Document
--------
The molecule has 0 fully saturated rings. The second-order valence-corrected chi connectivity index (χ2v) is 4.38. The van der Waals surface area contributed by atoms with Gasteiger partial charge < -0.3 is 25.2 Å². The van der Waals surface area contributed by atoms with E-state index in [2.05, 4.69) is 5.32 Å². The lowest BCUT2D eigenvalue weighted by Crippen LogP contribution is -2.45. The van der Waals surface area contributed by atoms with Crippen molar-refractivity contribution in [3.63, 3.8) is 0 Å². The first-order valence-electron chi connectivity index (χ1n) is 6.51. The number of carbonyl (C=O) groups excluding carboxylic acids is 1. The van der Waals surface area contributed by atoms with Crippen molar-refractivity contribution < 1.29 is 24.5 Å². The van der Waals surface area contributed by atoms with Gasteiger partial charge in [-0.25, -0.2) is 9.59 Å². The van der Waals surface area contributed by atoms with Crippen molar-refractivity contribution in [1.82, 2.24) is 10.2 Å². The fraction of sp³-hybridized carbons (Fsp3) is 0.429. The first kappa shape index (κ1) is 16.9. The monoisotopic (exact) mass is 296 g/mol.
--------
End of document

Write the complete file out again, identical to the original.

The molecule has 0 fully saturated rings. The second-order valence-corrected chi connectivity index (χ2v) is 4.38. The van der Waals surface area contributed by atoms with Gasteiger partial charge < -0.3 is 25.2 Å². The van der Waals surface area contributed by atoms with E-state index in [2.05, 4.69) is 5.32 Å². The lowest BCUT2D eigenvalue weighted by Crippen LogP contribution is -2.45. The van der Waals surface area contributed by atoms with Crippen molar-refractivity contribution in [3.63, 3.8) is 0 Å². The first-order valence-electron chi connectivity index (χ1n) is 6.51. The number of carbonyl (C=O) groups excluding carboxylic acids is 1. The van der Waals surface area contributed by atoms with Crippen molar-refractivity contribution < 1.29 is 24.5 Å². The van der Waals surface area contributed by atoms with Gasteiger partial charge in [-0.25, -0.2) is 9.59 Å². The van der Waals surface area contributed by atoms with Crippen molar-refractivity contribution in [1.82, 2.24) is 10.2 Å². The fraction of sp³-hybridized carbons (Fsp3) is 0.429. The first kappa shape index (κ1) is 16.9. The monoisotopic (exact) mass is 296 g/mol.